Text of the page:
An example of a valid reason is never having approved of your spouse’s debt. You and your Alpharetta attorney can argue that your spouse’s credit card debt shouldn’t be your responsibility because it wasn’t something you agreed upon. However, the contents of the credit card statements can impact how debt is allocated, as well.

For instance, not having agreed upon the debt may not be a valid reason to avoid having a share in the debt, because a lot of times, the credit card is used for everyday expenses that we all need (i.e., gas, food, grooming, and other family expenses). In other words, just because you didn’t approve of your spouse’s credit card debt doesn’t mean you won’t have to share in it, because it may have been used as part of the marital estate.

Credit card purchases that are considered more luxury goods like expensive watches and designer clothes would not be considered necessities. In that case, it’s important to look at the history. If you allege that you didn’t agree to your spouse’s credit card purchases, but they have been making those purchases for 10 years, it may still be looked at as part of your marriage because you may have shared in it. Allowing the credit card debt accumulation to continue may be considered a “tacit agreement.”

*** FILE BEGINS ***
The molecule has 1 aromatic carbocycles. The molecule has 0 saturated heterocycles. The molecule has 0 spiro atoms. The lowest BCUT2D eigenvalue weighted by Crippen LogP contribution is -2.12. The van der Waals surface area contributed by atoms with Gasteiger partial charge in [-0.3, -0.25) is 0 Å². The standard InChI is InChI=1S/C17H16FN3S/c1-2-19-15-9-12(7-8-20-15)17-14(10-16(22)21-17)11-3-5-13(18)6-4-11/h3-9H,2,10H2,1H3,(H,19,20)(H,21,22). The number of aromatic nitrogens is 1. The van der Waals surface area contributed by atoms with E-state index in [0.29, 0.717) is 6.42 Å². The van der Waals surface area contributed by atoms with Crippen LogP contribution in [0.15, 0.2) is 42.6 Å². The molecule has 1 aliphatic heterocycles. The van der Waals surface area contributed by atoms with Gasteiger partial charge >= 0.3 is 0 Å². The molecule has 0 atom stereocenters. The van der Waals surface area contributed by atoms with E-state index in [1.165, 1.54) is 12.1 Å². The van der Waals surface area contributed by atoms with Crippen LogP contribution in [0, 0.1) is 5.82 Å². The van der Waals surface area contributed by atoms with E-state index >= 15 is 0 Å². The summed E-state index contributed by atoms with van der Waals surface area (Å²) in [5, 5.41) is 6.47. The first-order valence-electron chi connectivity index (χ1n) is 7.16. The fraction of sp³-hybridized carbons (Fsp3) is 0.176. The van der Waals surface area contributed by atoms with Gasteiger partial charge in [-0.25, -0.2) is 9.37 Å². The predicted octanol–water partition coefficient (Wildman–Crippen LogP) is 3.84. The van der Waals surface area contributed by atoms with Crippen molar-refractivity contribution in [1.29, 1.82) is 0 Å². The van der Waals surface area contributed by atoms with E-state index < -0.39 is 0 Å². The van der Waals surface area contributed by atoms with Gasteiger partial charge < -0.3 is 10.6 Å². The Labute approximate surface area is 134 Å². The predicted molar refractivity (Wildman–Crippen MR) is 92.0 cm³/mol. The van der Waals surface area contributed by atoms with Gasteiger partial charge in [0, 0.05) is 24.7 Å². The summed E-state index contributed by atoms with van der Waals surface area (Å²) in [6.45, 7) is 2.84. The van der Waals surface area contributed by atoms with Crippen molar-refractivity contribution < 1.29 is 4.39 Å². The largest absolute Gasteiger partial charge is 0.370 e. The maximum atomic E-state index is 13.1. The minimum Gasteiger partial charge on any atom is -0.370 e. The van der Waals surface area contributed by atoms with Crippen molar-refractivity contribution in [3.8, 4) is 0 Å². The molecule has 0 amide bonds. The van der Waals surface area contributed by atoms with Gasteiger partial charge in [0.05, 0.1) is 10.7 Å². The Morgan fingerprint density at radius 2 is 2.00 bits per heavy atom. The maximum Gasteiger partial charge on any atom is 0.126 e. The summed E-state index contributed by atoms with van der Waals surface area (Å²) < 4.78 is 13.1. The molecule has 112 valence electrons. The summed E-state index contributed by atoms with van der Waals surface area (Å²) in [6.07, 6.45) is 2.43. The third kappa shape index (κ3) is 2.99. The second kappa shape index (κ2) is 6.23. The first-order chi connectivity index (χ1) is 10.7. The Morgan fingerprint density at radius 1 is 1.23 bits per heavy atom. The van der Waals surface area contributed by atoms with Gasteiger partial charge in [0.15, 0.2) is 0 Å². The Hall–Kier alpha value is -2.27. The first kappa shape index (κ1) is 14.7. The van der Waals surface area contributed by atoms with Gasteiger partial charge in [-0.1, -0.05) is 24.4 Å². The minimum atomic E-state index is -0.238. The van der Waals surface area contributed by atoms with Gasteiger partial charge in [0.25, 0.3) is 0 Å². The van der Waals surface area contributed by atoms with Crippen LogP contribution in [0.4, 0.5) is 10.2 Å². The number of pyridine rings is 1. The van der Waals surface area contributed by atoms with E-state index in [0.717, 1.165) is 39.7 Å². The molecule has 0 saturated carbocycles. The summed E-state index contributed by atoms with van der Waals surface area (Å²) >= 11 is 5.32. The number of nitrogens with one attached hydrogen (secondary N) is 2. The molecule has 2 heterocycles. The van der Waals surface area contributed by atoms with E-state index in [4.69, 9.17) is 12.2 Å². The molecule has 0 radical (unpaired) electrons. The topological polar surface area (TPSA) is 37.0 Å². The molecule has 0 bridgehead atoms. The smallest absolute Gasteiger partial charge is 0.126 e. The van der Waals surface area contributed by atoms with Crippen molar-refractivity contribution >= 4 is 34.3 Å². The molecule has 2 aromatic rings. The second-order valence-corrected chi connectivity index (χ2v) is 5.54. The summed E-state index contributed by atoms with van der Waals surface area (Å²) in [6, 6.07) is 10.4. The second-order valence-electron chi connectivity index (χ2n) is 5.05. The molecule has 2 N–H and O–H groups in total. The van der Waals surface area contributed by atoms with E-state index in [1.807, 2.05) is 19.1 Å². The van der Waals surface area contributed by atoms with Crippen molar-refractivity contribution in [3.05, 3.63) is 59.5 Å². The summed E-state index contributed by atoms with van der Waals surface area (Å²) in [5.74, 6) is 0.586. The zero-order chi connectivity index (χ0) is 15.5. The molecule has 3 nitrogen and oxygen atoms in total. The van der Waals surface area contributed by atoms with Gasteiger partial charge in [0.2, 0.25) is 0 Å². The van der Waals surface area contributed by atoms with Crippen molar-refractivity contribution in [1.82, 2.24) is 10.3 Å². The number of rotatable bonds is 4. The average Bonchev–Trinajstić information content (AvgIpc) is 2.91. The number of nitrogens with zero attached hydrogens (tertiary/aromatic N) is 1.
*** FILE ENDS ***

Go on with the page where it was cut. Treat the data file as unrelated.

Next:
What if You Were Unaware of Your Spouse’s Credit Card Debt?

If you’re in a situation where you did not know about a credit card that your spouse opened, the allocation of the debt will vary on a court-by-court basis and be based on the specific facts of a family’s case. For instance, if one spouse opened a credit card without the other’s knowledge because the other person has money controlling issues, that would be looked at differently compared to opening a credit card and using it for secret luxury purchases.